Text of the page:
It is still very early, but Pete Alonso has exceeded expectations through the first two and a half weeks of the season. The 24-year-old slugger has put up some gaudy numbers for the Mets, hitting .345/.419/.800 with an incredible 213 wRC+. Alonso’s slugging percentage is good for fourth in the majors behind Anthony Rendon, Mike Trout, and Cody Bellinger, and his wRC+ ranks fourth as well.
Alonso has already hit six home runs and driven in 17 runs, and he played a vital role in the Mets’ comeback against the Nationals’ bullpen on April 6. He has amassed 1.0 fWAR already and established himself as a legitimate threat in a Mets’ offense that is averaging six runs per game.
It’s not just that he is putting up stellar numbers, but also how he is going about it. As Michael Baumann points out in his excellent piece for The Ringer, Alonso is hitting everything. His thirteen extra-base hits have come against five different pitches, which is especially encouraging since an anonymous scout thought Alonso would struggle against the slider. While he still hits fastballs extremely well, he’s hit .333 with a .667 SLG against breaking pitches.
Not only is the rookie hitting everything, he is hitting everything extremely hard. Twenty-two of his hits have registered over 95 mph which is good for a rate of 61.1%. That percentage puts him in the top ten in the majors and he is just behind his teammate J.D. Davis. His barrels per plate appearance percentage of 17.7% comes in at fourth just behind someone named Mike Trout. In short, pick any offensive category and you will most likely find Alonso’s name towards the top.
As Anthony DiComo pointed out last week, Alonso is also using the entire field, which makes it difficult for defenses to shift against him.
And here is a spray chart of Pete Alonso's first 15 big league hits. All fields with power. You won't find a more eclectic mix. pic.twitter.com/C6UdLFaKKS— Anthony DiComo (@AnthonyDiComo) April 10, 2019
While all of this is encouraging, it is important to keep in mind that it is still very early in the season. The league will make adjustments and it will be up to him to figure it out when that time comes. However, the first baseman was already quoted saying that he made the necessary adjustments against Stephen Strasburg who he struggled against in spring.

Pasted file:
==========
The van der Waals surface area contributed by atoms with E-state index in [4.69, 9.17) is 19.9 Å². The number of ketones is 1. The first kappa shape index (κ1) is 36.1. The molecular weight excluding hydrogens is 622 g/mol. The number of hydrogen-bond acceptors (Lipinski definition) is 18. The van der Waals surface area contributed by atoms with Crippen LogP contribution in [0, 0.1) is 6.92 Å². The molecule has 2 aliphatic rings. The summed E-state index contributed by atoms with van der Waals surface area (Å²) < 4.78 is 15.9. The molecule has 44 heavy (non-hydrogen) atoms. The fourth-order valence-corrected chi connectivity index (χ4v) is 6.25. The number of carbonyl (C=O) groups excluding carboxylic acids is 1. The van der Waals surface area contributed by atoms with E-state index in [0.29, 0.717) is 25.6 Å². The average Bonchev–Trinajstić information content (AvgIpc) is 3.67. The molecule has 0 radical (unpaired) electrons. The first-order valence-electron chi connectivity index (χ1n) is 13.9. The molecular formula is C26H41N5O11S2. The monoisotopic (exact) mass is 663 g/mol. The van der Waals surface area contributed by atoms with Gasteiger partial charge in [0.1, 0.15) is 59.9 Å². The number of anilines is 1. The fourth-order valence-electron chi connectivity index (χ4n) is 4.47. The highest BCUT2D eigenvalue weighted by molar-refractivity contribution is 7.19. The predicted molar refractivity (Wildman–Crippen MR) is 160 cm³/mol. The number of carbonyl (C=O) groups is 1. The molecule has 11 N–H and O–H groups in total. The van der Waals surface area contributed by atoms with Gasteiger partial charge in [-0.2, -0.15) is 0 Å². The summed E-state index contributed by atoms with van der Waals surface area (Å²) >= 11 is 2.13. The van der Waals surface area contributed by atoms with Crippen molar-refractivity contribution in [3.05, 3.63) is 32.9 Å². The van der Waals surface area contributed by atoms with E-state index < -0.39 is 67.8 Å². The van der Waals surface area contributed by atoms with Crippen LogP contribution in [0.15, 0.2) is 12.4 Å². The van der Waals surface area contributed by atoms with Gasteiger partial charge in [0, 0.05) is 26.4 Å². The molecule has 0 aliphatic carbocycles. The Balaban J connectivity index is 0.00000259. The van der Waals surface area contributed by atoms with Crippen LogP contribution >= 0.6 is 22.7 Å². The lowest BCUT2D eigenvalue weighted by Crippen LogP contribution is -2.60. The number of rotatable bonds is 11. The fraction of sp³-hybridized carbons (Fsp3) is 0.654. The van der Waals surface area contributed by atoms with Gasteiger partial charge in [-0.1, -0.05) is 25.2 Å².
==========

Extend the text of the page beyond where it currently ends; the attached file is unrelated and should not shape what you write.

It is also important to remember Alonso would have just made his debut over the weekend if the Mets sent him to Syracuse to start the year. The team would still not know if he could hit Stephen Strasburg, Max Scherzer, or Patrick Corbin. He still would not have faced them at the major league level and gotten a sense of their pitches and how they were planning to pitch to him. This is key since the Nationals are expected to compete for the division crown. If he can learn to hit their top pitchers, as well as their shaky bullpen, the Mets will be in good shape in the NL East race.
From a fan’s perspective Alonso is a complete package. His youthful enthusiasm has injected fun and personality into the team and makes them a joy to watch. His at-bats are quickly becoming must watch theater and it has been a bit since the Mets have had a player of that caliber. An argument could be made for Yoenis Cespedes or Michael Conforto, but Alonso’s jaw dropping power is worth tuning in for.
While there is still a lot of season left to play, the young first baseman has already had a big impact on what is expected to be a tight National League East race. As GM Brodie Van Wagenen has stated the goal is to win now and the choice to bring Alonso north to start the season is paying huge dividends for the ballclub.